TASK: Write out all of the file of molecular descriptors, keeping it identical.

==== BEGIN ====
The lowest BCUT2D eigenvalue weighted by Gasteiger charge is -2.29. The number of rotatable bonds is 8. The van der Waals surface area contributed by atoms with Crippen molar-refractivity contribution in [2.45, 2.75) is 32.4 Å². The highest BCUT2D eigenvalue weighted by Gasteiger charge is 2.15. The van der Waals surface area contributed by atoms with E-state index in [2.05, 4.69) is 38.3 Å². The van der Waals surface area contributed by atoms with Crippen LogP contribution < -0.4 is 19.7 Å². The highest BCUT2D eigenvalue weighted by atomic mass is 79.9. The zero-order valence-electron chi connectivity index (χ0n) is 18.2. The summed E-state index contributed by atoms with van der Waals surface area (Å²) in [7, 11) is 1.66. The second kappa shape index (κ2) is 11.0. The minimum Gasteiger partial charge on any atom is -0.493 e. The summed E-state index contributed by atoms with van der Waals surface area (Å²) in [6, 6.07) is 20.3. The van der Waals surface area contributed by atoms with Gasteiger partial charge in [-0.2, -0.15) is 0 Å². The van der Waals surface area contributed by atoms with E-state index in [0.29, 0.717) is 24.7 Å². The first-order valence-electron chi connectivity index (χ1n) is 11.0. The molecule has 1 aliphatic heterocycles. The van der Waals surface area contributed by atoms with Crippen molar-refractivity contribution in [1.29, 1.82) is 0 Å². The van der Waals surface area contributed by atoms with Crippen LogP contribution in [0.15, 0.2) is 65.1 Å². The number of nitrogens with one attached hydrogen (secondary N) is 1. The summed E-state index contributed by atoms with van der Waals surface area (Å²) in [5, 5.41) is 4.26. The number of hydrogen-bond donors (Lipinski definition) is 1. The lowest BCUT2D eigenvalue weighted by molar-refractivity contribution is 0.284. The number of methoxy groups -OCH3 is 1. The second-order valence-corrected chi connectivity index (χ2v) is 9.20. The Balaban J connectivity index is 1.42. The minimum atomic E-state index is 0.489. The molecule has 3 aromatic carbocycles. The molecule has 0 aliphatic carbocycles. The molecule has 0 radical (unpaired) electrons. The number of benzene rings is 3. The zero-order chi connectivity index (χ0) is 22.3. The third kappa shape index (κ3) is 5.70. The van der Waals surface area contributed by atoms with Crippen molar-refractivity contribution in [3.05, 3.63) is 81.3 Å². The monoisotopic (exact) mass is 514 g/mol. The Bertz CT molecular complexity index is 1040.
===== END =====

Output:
The lowest BCUT2D eigenvalue weighted by Gasteiger charge is -2.29. The number of rotatable bonds is 8. The van der Waals surface area contributed by atoms with Crippen molar-refractivity contribution in [2.45, 2.75) is 32.4 Å². The highest BCUT2D eigenvalue weighted by Gasteiger charge is 2.15. The van der Waals surface area contributed by atoms with E-state index in [2.05, 4.69) is 38.3 Å². The van der Waals surface area contributed by atoms with Crippen LogP contribution < -0.4 is 19.7 Å². The highest BCUT2D eigenvalue weighted by atomic mass is 79.9. The zero-order valence-electron chi connectivity index (χ0n) is 18.2. The summed E-state index contributed by atoms with van der Waals surface area (Å²) in [7, 11) is 1.66. The second kappa shape index (κ2) is 11.0. The minimum Gasteiger partial charge on any atom is -0.493 e. The summed E-state index contributed by atoms with van der Waals surface area (Å²) in [6, 6.07) is 20.3. The van der Waals surface area contributed by atoms with Gasteiger partial charge in [-0.2, -0.15) is 0 Å². The van der Waals surface area contributed by atoms with E-state index in [0.29, 0.717) is 24.7 Å². The first-order valence-electron chi connectivity index (χ1n) is 11.0. The molecule has 1 aliphatic heterocycles. The van der Waals surface area contributed by atoms with Crippen molar-refractivity contribution in [1.29, 1.82) is 0 Å². The van der Waals surface area contributed by atoms with Crippen LogP contribution in [0.15, 0.2) is 65.1 Å². The number of nitrogens with one attached hydrogen (secondary N) is 1. The summed E-state index contributed by atoms with van der Waals surface area (Å²) in [5, 5.41) is 4.26. The number of hydrogen-bond donors (Lipinski definition) is 1. The lowest BCUT2D eigenvalue weighted by molar-refractivity contribution is 0.284. The number of methoxy groups -OCH3 is 1. The second-order valence-corrected chi connectivity index (χ2v) is 9.20. The Balaban J connectivity index is 1.42. The minimum atomic E-state index is 0.489. The molecule has 3 aromatic carbocycles. The molecule has 0 aliphatic carbocycles. The molecule has 0 radical (unpaired) electrons. The number of benzene rings is 3. The zero-order chi connectivity index (χ0) is 22.3. The third kappa shape index (κ3) is 5.70. The van der Waals surface area contributed by atoms with Crippen molar-refractivity contribution in [3.05, 3.63) is 81.3 Å². The monoisotopic (exact) mass is 514 g/mol. The Bertz CT molecular complexity index is 1040.